News Releases

Government is investing more than $4 million to support family doctors to communicate with patients by telephone and through e-health services. 

Doctors Nova Scotia honoured nine physicians for exemplary achievement at the association’s annual conference on Saturday, June 9, in Cape Breton, N.S.

Dr. Tim Holland, of Truro, N.S., was installed as Doctors Nova Scotia’s President during the association’s annual conference on Saturday, June 9, 2018, in Sydney.

 Parents say that the program encourages the whole family to be more active.
Dr. Rhea MacDonald, a family physician in Inverness, Cape Breton was uncomfortable with her own opioid prescribing practices and felt she had to make some changes to deliver better care and to prescribe more responsibly.

Today, during National Palliative Care Week, Doctors Nova Scotia released 10 recommendations to improve palliative care in Nova Scotia.

Twenty-four doctors have graduated from Doctors Nova Scotia’s inaugural Physician Leadership Development Program. 

Today, Doctors Nova Scotia released six recommendations to encourage the province to take a population health approach to cannabis legalization. The recommendations aim to minimize the harms associated with cannabis use.

Nova Scotia’s family doctors are working on a solution to help revive full-scope comprehensive family medicine in the province. 

Doctors Nova Scotia has filed Notices of Application with the Nova Scotia Supreme Court to settle two contract issues with the provincial government. Attempts over the past 14 months to resolve these contract issues outside of the courts have failed. 

A public panel discussion event - Reducing Unnecessary Medical Tests, Treatments and Procedures

Date: Thursday, Nov. 30, 2017
Time: 5-6 p.m.
Location: Room 100, World Trade and Convention Centre, 1800 Argyle Street

Doctors Nova Scotia has always taken the perspective that there is a role for all health-care providers in the system, but one can’t replace another.
Doctors Nova Scotia is 3,500 members; including practising and retired physicians, residents and medical students.

Doctors Nova Scotia has provided the government notice of its intention to ask the courts to settle two contract issues with the provincial government. The association has been working to resolve these issues for 12 months.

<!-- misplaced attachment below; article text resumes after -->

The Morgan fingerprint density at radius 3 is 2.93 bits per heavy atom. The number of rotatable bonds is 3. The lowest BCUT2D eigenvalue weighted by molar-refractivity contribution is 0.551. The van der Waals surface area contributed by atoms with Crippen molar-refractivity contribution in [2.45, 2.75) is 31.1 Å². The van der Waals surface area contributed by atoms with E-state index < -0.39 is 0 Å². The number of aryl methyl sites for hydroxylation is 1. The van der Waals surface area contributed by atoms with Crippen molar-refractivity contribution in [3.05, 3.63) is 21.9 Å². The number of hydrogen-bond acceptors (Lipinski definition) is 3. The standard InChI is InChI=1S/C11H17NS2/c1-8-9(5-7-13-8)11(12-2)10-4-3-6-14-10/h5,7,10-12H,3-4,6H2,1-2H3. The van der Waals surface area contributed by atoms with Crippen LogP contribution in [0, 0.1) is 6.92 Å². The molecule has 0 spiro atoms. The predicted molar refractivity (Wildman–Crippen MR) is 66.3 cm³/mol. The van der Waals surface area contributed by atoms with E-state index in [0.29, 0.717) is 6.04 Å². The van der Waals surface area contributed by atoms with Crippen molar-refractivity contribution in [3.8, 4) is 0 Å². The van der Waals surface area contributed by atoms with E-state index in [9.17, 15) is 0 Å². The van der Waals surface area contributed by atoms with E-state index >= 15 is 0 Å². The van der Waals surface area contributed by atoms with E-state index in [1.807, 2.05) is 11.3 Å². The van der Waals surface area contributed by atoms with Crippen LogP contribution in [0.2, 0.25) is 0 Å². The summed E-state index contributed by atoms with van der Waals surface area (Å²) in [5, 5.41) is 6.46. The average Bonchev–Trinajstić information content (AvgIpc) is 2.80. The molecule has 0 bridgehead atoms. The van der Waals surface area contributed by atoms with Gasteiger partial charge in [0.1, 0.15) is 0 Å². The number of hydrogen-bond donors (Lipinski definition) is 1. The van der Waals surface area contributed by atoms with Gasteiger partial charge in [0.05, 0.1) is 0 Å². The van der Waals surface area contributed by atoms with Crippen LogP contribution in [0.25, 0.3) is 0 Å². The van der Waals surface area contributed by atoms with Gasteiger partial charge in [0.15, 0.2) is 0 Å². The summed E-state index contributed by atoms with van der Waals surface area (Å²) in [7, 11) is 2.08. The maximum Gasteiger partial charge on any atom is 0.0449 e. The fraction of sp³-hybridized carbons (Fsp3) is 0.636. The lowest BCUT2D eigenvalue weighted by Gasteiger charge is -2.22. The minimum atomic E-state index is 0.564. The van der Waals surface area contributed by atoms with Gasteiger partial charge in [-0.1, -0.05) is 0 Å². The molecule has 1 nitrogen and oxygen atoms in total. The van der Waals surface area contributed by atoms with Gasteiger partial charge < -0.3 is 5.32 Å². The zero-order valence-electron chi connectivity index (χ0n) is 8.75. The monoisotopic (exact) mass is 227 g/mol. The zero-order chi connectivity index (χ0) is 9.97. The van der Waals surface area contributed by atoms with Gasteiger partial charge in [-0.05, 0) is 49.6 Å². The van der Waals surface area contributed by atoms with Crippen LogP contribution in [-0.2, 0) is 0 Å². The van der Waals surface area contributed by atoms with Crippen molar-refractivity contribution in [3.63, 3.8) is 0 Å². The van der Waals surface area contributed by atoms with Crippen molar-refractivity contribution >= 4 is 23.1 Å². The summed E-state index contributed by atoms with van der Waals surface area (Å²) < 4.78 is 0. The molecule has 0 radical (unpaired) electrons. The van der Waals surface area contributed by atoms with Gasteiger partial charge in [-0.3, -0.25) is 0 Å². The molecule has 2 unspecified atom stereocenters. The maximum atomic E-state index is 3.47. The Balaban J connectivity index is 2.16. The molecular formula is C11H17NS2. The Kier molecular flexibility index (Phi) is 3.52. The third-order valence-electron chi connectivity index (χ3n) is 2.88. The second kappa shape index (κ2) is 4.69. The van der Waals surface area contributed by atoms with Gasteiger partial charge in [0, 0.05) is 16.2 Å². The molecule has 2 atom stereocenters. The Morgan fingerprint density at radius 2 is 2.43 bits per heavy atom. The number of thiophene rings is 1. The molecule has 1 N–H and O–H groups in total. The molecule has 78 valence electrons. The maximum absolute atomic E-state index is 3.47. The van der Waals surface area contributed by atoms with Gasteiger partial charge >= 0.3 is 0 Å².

Nova Scotia’s physicians will meet with provincial and federal elected officials on Saturday to share their concerns about proposed federal tax changes on private corporations.

Last evening, Doctors Nova Scotia met with senior government officials and representatives of the Nova Scotia Health Authority (NSHA), Dalhousie Medical School, the College of Physicians and Surgeons and Nova Scotia, and the IWK to share solutions for healing Nova Scotia’s health-care system.

Dartmouth, N.S. – A new survey shows that burnout is a serious issue for Nova Scotia’s doctors.

Of the 372 physicians that responded, 50 percent reported experiencing symptoms of burnout and another 20 percent are feeling ineffective.

About 75 percent of the province’s physicians are incorporated as small business owners. If the proposed tax changes come into effect, they stand to lose between 10 and 30 percent of their take-home pay.

Nova Scotia physician presents emerging issue at CMA General Council in Vancouver

A Nova Scotia physician presented an emerging issue on the loss of physician autonomy to the health policy agenda at the 149th Canadian Medical Association (CMA) General Council (GC) in Vancouver.

The province’s doctors have ratified two four-year contracts with government.

The contracts offer zero per cent, zero per cent, one per cent and 1.5 per cent increases and investments in a few areas most in need, such as hiring new specialists and supporting patient care by telephone.